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Valley Public Radio Staff
Tue October 8, 2013
Study: U.S. Adults Below Average In Literacy, Basic Math
Originally published on Tue October 8, 2013 12:07 pm
Adults in the U.S. fall behind many of their developed-world counterparts in such basic areas as math, reading and problem-solving using technology, according to a newly released report authored by the Organization for Economic Cooperation and Development.
The Program for the International Assessment of Adult Competencies surveyed 166,000 teens and adults ranging in age from 16 to 65 years old in 24 countries.
In each of the main areas, adults in more than a dozen countries, including Japan, Finland, Australia and Canada, consistently scored higher than the United States, which ranked below average or near the bottom in almost every category.
Respondents were tested in basic reading and math as well as "activities such as calculating mileage reimbursement due to a salesman, sorting email and comparing food expiration dates on grocery store tags," according to The Associated Press.
Among the 22 OECD-affiiated countries participating in the study, the United States ranked below average in literacy proficiency — well below such countries as Japan and Finland, but still higher than France, Spain and Italy.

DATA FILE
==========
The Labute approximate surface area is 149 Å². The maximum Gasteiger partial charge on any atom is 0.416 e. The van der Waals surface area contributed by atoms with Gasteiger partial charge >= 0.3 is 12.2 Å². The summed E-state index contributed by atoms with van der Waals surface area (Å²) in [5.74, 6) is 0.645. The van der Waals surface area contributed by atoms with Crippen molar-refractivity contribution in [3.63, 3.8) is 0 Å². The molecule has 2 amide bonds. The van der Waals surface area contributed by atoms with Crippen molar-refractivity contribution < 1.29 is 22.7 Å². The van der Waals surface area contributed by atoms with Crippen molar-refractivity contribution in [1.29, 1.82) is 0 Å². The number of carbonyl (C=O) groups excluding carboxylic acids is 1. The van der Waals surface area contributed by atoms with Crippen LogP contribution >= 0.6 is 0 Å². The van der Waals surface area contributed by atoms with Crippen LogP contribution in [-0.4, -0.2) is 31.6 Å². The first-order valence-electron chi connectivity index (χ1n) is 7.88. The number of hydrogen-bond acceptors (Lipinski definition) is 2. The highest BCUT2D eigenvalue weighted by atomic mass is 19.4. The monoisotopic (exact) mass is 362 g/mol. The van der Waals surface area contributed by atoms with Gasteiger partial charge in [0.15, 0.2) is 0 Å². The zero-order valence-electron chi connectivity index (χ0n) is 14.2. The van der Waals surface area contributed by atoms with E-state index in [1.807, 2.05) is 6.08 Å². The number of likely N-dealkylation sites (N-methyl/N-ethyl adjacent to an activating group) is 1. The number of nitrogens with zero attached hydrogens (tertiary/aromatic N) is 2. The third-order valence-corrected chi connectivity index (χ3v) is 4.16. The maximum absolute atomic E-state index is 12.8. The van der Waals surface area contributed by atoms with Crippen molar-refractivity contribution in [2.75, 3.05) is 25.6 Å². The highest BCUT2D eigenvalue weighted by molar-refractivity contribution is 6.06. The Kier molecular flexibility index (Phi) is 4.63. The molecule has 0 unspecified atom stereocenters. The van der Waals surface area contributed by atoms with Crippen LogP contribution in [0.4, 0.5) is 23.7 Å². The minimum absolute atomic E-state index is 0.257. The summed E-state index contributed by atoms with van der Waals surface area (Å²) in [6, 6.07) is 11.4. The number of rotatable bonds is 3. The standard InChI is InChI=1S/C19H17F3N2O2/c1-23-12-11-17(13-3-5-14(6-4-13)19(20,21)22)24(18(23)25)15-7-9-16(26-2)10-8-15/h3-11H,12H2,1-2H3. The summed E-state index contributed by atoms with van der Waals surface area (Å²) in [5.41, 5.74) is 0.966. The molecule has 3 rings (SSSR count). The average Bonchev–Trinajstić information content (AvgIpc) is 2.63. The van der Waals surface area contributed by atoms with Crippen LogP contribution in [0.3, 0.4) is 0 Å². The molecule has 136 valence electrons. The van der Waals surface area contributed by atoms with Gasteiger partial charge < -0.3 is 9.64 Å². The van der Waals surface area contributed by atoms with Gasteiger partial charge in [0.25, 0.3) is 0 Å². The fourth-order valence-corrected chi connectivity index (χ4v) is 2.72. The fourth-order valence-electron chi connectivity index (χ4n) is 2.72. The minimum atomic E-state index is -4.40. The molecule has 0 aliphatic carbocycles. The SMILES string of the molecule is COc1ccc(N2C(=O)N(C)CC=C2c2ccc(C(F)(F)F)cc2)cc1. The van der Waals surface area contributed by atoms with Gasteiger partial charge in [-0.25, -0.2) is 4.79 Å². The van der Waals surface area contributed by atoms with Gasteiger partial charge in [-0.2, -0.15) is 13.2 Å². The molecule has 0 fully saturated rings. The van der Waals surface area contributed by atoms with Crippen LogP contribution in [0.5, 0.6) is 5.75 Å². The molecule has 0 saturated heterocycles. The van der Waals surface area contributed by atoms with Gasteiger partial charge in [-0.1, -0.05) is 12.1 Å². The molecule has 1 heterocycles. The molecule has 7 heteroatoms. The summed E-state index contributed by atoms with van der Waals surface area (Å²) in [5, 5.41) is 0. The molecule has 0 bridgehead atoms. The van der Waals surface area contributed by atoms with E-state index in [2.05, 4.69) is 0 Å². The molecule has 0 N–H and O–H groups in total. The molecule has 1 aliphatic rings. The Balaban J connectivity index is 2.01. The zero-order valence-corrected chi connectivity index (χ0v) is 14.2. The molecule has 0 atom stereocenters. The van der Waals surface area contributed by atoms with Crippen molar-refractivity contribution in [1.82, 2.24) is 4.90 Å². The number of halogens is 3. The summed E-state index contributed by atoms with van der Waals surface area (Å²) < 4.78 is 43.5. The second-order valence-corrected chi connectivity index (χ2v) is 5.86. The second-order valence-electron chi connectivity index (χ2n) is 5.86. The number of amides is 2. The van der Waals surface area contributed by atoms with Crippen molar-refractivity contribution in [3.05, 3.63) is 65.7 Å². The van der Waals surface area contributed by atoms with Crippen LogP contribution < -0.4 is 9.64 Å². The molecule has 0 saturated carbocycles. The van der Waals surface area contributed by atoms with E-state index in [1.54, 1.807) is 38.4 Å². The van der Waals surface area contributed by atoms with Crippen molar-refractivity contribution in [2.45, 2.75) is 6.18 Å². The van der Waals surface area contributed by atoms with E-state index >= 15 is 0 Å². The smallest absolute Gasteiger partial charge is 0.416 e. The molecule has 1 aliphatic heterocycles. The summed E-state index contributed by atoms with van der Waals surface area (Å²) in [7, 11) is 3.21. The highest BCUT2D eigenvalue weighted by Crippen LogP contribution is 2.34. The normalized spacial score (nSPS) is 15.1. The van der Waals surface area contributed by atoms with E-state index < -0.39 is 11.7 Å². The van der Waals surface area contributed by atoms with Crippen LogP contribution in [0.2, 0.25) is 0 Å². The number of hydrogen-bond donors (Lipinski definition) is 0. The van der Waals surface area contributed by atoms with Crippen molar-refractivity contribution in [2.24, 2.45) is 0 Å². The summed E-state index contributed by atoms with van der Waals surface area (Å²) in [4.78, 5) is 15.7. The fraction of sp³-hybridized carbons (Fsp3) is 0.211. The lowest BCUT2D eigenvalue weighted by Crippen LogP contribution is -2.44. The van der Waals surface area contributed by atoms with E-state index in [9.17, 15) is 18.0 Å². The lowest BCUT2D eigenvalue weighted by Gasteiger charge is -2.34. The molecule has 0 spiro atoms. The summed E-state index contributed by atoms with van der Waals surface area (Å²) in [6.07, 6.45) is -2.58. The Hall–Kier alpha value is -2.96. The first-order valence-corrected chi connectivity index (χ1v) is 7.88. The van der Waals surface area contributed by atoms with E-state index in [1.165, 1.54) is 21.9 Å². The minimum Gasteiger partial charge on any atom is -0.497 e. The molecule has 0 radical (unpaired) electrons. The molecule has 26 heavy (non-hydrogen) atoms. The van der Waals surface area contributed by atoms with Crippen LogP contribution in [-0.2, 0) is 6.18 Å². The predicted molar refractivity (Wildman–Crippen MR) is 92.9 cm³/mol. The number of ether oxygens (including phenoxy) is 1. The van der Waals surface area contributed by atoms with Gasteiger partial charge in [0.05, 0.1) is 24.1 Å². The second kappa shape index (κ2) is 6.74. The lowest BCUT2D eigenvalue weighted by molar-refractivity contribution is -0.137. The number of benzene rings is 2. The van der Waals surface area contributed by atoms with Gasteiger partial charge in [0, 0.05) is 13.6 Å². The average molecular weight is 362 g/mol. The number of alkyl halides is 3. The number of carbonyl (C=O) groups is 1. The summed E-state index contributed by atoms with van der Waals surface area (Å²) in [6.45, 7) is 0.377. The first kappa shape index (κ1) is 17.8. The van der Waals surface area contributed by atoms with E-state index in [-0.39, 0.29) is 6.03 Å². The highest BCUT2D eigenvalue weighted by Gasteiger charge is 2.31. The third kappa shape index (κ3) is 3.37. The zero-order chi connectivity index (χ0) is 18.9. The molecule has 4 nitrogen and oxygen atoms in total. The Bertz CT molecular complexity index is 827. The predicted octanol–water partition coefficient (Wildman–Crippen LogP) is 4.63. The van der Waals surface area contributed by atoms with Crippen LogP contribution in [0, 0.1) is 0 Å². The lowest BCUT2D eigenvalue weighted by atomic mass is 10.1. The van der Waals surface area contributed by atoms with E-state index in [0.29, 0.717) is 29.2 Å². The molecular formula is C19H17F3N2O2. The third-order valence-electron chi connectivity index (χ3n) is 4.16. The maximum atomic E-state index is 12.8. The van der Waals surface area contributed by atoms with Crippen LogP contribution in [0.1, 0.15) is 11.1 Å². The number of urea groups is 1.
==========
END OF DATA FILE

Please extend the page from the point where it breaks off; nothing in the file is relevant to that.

In numeracy proficiency — defined as "the ability to access, use, interpret and communicate mathematical information and ideas" — the United States ranked third from the bottom with a mean score of 253, just below France at 254. Japan's top mean score was 288 and Finland's 282. Spain scored at the bottom, with 246.
Sweden and Finland score highest in the category of problem-solving using computers; Spain, Italy and France trailed behind, with the U.S. scoring below average.
The AP says:
"Not only did Americans score poorly compared to many international competitors, the findings reinforced just how large the gap is between the nation's high- and low-skilled workers and how hard it is to move ahead when your parents haven't.
"In both reading and math, for example, those with college-educated parents did better than those whose parents did not complete high school."
Participating in the study were OECD member nations Australia, Austria, Belgium (Flanders), Canada, the Czech Republic, Denmark, Estonia, Finland, France, Germany, Ireland, Italy, Japan, Korea, the Netherlands, Norway, Poland, the Slovak Republic, Spain, Sweden, the United Kingdom (England and Northern Ireland), and the United States; and two partner countries, Cyprus and the Russian Federation.